On this first World Drowning Prevention Day, the World Health Organization offers life-saving solutions to prevent most of the 236,000 estimated deaths from drowning every year. The United Nations General Assembly passed a resolution in April establishing this international day to raise awareness of drowning as a serious problem.
Summertime has been celebrated in song as the season when the living is easy. On a less celebratory note, summertime in the northern hemisphere also is the peak season for deaths by drowning.
Over the past decade, the World Health Organization reports 2.5 million people have died in drowning incidents. It says more than half of all drowning deaths are among people under age 30, with the highest rates among children under the age of five.
David Meddings, a WHO medical officer, said drowning is the second leading cause of death among children and youth under age 19 in wealthy countries such as the United States, Switzerland, and France. He notes, though, drowning disproportionately affects the poor and the marginalized.
“The rates for drowning in low- and middle-income countries are three times higher than the rates we observe in higher-income countries. And so, it is really the populations with the least resources to be able to adapt to the threats around them that are at highest risk for drowning. The Western Pacific region has the world’s highest drowning rates followed by the African region,” he said.
WHO reports more than 90% of drowning deaths occur in rivers, lakes, wells, irrigation canals and even domestic water storage vessels in the poorer countries. It says children and adolescents in rural areas are disproportionately affected.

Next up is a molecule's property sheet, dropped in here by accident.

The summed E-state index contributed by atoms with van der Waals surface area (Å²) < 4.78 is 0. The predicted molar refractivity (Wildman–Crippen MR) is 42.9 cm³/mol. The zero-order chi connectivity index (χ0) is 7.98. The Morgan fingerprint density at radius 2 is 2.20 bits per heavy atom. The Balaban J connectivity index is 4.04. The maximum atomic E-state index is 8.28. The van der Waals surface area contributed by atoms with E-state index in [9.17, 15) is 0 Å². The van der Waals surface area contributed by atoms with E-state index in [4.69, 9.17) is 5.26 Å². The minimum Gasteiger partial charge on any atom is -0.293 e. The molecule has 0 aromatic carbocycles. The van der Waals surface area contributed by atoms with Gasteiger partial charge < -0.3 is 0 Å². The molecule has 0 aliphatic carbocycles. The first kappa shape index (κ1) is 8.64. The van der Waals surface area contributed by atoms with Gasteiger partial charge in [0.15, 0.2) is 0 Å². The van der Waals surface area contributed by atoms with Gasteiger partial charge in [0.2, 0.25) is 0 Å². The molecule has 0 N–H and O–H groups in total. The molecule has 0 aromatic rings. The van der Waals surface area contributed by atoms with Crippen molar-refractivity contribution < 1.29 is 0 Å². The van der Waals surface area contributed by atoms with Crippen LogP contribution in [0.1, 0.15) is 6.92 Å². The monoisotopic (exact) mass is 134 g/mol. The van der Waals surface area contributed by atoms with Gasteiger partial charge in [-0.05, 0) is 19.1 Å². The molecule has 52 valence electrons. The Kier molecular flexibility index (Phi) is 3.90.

Meddings said national surveys in Africa show most drownings occur among young adult men out on fishing vessels.
“For example, there was a study done in Tanzania among lakeside communities that show that the risk of death from drowning exceeded the risk of death in that population for death from HIV, TB or malaria. So, 80% of deaths occurring in young adult men who are in a sense obligated to go out on fishing vessels that often are inherently unsafe watercraft without advance weather warning and without knowing how to swim,” he said.
The report does not include statistics on flood-related mortality, deaths due to water transport mishaps such as capsized ferry boats, or migrant deaths that occur while crossing the perilous Mediterranean Sea.
WHO recommends a number of cost-effective life-saving measures. It says children should be taught basic swimming and water safety skills, wells and potentially dangerous water areas should be fenced off, and bystanders should be trained in safe rescue and resuscitation. It says safe boating and ferry regulations should be enforced and calls for flood risk management to be improved.